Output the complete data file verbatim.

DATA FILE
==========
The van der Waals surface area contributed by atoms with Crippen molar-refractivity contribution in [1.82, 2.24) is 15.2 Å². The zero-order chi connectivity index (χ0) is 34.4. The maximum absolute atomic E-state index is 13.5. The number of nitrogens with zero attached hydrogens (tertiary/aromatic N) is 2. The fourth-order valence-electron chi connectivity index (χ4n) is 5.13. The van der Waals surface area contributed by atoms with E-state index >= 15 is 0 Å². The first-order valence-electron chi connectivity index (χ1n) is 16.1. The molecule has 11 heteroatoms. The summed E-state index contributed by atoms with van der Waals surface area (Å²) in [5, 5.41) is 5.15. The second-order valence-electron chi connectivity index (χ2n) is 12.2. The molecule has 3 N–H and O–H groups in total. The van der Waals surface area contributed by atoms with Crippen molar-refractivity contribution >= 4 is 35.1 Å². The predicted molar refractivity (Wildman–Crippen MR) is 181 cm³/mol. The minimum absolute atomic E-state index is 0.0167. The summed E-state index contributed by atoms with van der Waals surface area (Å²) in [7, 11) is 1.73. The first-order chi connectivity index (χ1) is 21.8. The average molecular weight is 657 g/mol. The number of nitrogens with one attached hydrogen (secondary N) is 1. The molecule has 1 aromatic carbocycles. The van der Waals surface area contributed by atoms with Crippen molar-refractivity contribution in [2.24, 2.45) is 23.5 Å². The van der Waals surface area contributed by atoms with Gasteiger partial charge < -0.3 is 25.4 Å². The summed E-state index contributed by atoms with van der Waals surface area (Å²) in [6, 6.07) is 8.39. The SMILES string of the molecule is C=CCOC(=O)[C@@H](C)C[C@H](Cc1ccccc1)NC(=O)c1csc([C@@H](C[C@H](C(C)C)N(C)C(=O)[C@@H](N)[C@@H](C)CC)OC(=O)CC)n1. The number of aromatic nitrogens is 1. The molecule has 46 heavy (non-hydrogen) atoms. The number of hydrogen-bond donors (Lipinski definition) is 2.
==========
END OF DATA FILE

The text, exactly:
The van der Waals surface area contributed by atoms with Crippen molar-refractivity contribution in [1.82, 2.24) is 15.2 Å². The zero-order chi connectivity index (χ0) is 34.4. The maximum absolute atomic E-state index is 13.5. The number of nitrogens with zero attached hydrogens (tertiary/aromatic N) is 2. The fourth-order valence-electron chi connectivity index (χ4n) is 5.13. The van der Waals surface area contributed by atoms with E-state index >= 15 is 0 Å². The first-order valence-electron chi connectivity index (χ1n) is 16.1. The molecule has 11 heteroatoms. The summed E-state index contributed by atoms with van der Waals surface area (Å²) in [5, 5.41) is 5.15. The second-order valence-electron chi connectivity index (χ2n) is 12.2. The molecule has 3 N–H and O–H groups in total. The van der Waals surface area contributed by atoms with Crippen molar-refractivity contribution >= 4 is 35.1 Å². The predicted molar refractivity (Wildman–Crippen MR) is 181 cm³/mol. The minimum absolute atomic E-state index is 0.0167. The summed E-state index contributed by atoms with van der Waals surface area (Å²) in [7, 11) is 1.73. The first-order chi connectivity index (χ1) is 21.8. The average molecular weight is 657 g/mol. The number of nitrogens with one attached hydrogen (secondary N) is 1. The molecule has 1 aromatic carbocycles. The van der Waals surface area contributed by atoms with Crippen molar-refractivity contribution in [2.24, 2.45) is 23.5 Å². The van der Waals surface area contributed by atoms with Gasteiger partial charge < -0.3 is 25.4 Å². The summed E-state index contributed by atoms with van der Waals surface area (Å²) in [6, 6.07) is 8.39. The SMILES string of the molecule is C=CCOC(=O)[C@@H](C)C[C@H](Cc1ccccc1)NC(=O)c1csc([C@@H](C[C@H](C(C)C)N(C)C(=O)[C@@H](N)[C@@H](C)CC)OC(=O)CC)n1. The number of aromatic nitrogens is 1. The molecule has 46 heavy (non-hydrogen) atoms. The number of hydrogen-bond donors (Lipinski definition) is 2.